Realpolitik in the American University: Charles A. Beard and the Problem of Academic Repression
Charles A. Beard resigned from Columbia University on October 8, 1917 at a time when modern universities were emerging as significant institutions in the economic and political development of the United States. Thus, Beard's highly publicized resignation came at a time when universities were under exceptional scrutiny by economic and political elites, who increasingly viewed higher education institutions as either private corporations which they owned or as extensions of the modern state apparatus. Moreover, Beard's resignation came after a long string of dismissals, resignations, and censures at American universities that progressive historians have ironically chronicled as a history of the development of academic freedom in the United States. In fact, the early “academic freedom” cases were successful acts of academic repression and, in this context, Charles A. Beard's resignation opened a window onto the realpolitik of American universities, which have never been ivory towers, but have always been fundamentally political institutions, where groups and individuals engage in contests for power, authority, and resources within the framework of even larger social conflicts.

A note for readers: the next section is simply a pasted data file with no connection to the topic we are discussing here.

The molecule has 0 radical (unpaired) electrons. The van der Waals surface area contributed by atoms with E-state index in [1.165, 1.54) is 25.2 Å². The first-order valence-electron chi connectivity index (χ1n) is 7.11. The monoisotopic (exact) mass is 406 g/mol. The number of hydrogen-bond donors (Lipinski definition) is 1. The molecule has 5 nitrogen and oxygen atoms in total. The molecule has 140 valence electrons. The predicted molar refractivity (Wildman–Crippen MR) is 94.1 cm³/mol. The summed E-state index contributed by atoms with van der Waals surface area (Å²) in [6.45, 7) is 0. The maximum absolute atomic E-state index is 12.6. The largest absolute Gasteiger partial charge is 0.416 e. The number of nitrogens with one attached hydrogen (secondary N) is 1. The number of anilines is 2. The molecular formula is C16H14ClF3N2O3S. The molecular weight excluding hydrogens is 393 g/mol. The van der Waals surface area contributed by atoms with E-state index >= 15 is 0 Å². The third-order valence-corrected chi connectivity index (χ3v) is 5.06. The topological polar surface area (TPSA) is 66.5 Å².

Clyde W. Barrow (2014) Realpolitik in the American University: Charles A. Beard and the Problem of Academic Repression, New Political Science, 36:4, 438-458, DOI: 10.1080/07393148.2014.954789
New Political Science